But, through it all, through all of the studying and the watching and the speculating and through all of the realization of the impact this moment had on our nation and the world, the memories I remember today are the simplest ones: my mother leaning out of the 2nd floor window as I arrived home from school to tell me the news; my father taking me with him to pick up my grandmother who was at the movies and hadn’t heard (it’s interesting that they didn’t stop the movie) and hearing him say to the people gathering around him as he told my grandmother what had happened: “I’m not going to be a God damned town crier”; walking with the members of our synagogue which was the closest house of worship to Kennedy’s birthplace to lay a wreath at his childhood home; and most emotional of all: seeing my mother staring out the window into the darkness and then turning to tell me, with a tear in her eye, that it would all be all right.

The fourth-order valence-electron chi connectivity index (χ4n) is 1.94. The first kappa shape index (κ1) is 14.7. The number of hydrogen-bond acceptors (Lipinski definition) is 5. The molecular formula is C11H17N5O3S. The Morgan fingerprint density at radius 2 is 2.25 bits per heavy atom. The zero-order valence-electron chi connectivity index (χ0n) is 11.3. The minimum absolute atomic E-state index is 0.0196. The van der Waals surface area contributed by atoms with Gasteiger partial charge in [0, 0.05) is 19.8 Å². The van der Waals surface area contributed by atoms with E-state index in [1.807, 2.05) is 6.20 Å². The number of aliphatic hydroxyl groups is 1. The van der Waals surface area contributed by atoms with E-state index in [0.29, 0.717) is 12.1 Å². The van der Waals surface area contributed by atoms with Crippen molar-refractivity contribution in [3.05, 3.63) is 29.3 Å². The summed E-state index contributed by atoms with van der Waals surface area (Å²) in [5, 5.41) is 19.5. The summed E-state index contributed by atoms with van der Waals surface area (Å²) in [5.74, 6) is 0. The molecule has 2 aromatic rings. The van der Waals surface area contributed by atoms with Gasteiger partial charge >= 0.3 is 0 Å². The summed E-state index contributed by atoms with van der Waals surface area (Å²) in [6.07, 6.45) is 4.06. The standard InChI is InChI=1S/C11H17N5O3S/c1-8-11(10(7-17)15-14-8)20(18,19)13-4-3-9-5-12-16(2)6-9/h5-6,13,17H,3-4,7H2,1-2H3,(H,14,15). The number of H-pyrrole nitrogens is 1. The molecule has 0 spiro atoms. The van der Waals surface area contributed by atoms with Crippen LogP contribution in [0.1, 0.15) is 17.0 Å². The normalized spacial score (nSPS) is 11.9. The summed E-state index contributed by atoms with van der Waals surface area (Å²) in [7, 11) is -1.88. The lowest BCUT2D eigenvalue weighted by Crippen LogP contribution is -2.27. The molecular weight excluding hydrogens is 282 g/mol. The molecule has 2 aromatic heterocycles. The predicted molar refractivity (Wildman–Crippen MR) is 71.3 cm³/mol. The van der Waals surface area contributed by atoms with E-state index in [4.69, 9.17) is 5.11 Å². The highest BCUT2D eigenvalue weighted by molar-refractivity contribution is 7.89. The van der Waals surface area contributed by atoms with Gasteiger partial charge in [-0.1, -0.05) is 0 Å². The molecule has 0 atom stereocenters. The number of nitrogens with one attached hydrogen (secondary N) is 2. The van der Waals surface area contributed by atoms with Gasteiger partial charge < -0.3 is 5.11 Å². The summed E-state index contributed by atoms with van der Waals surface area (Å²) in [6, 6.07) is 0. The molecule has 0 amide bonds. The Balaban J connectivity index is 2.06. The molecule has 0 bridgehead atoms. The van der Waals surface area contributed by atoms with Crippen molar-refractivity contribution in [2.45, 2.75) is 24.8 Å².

I still think that there are some aspects to the story of the assassination that we just don’t know enough about and, maybe 50 years later is a good time to let those questions go. But, honestly, I still find them compelling and still think we may learn something new sometime in the future.

But, that doesn’t seem important today. The most important thing to remember today is that while it was a day that will live in infamy, as happened in 1941 and in 2001, our nation survived, sadder, perhaps wiser or at least less naive, still able to smile but not quite in the same way.

I wonder what the 60s would have been like had John Kennedy lived. I wonder what our world would have been like if we hadn’t cried that weekend. We will never know.